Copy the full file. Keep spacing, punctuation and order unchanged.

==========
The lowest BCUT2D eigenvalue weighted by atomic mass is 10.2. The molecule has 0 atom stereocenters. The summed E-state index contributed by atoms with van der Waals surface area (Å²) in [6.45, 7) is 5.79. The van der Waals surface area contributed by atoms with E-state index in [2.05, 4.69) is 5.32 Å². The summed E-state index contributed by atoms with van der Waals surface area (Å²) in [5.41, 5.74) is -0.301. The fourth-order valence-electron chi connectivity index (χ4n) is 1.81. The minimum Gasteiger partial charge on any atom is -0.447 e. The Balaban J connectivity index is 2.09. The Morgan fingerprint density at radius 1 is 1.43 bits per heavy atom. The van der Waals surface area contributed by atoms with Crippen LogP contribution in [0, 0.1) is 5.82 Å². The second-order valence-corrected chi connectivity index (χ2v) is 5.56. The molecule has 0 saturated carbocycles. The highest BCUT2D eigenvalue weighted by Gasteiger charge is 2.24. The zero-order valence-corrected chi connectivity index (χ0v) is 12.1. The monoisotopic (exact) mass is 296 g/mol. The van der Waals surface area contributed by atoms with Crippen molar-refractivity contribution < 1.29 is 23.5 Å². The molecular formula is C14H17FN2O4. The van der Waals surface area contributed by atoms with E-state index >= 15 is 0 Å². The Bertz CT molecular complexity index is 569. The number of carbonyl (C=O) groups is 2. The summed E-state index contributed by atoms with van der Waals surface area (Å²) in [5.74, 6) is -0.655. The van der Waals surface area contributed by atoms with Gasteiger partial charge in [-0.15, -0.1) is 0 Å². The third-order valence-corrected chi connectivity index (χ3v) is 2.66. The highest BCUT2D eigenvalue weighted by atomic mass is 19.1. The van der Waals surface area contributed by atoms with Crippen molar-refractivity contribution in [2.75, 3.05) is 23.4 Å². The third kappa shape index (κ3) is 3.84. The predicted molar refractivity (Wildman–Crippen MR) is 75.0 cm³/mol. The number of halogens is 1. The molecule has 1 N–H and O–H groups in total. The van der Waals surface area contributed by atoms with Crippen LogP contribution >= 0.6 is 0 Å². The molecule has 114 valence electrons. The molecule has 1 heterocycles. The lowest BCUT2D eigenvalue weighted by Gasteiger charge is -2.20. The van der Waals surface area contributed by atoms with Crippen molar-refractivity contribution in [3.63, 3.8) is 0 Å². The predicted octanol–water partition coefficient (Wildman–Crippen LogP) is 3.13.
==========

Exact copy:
The lowest BCUT2D eigenvalue weighted by atomic mass is 10.2. The molecule has 0 atom stereocenters. The summed E-state index contributed by atoms with van der Waals surface area (Å²) in [6.45, 7) is 5.79. The van der Waals surface area contributed by atoms with E-state index in [2.05, 4.69) is 5.32 Å². The summed E-state index contributed by atoms with van der Waals surface area (Å²) in [5.41, 5.74) is -0.301. The fourth-order valence-electron chi connectivity index (χ4n) is 1.81. The minimum Gasteiger partial charge on any atom is -0.447 e. The Balaban J connectivity index is 2.09. The Morgan fingerprint density at radius 1 is 1.43 bits per heavy atom. The van der Waals surface area contributed by atoms with Crippen LogP contribution in [0, 0.1) is 5.82 Å². The second-order valence-corrected chi connectivity index (χ2v) is 5.56. The molecule has 0 saturated carbocycles. The highest BCUT2D eigenvalue weighted by Gasteiger charge is 2.24. The zero-order valence-corrected chi connectivity index (χ0v) is 12.1. The monoisotopic (exact) mass is 296 g/mol. The van der Waals surface area contributed by atoms with Crippen molar-refractivity contribution < 1.29 is 23.5 Å². The molecular formula is C14H17FN2O4. The van der Waals surface area contributed by atoms with E-state index >= 15 is 0 Å². The Bertz CT molecular complexity index is 569. The number of carbonyl (C=O) groups is 2. The summed E-state index contributed by atoms with van der Waals surface area (Å²) in [5.74, 6) is -0.655. The van der Waals surface area contributed by atoms with Gasteiger partial charge in [-0.15, -0.1) is 0 Å². The third-order valence-corrected chi connectivity index (χ3v) is 2.66. The highest BCUT2D eigenvalue weighted by atomic mass is 19.1. The van der Waals surface area contributed by atoms with Crippen molar-refractivity contribution in [2.75, 3.05) is 23.4 Å². The third kappa shape index (κ3) is 3.84. The predicted molar refractivity (Wildman–Crippen MR) is 75.0 cm³/mol. The number of halogens is 1. The molecule has 1 N–H and O–H groups in total. The van der Waals surface area contributed by atoms with Crippen LogP contribution >= 0.6 is 0 Å². The molecule has 114 valence electrons. The molecule has 1 heterocycles. The lowest BCUT2D eigenvalue weighted by Gasteiger charge is -2.20. The van der Waals surface area contributed by atoms with Crippen molar-refractivity contribution in [3.63, 3.8) is 0 Å². The predicted octanol–water partition coefficient (Wildman–Crippen LogP) is 3.13.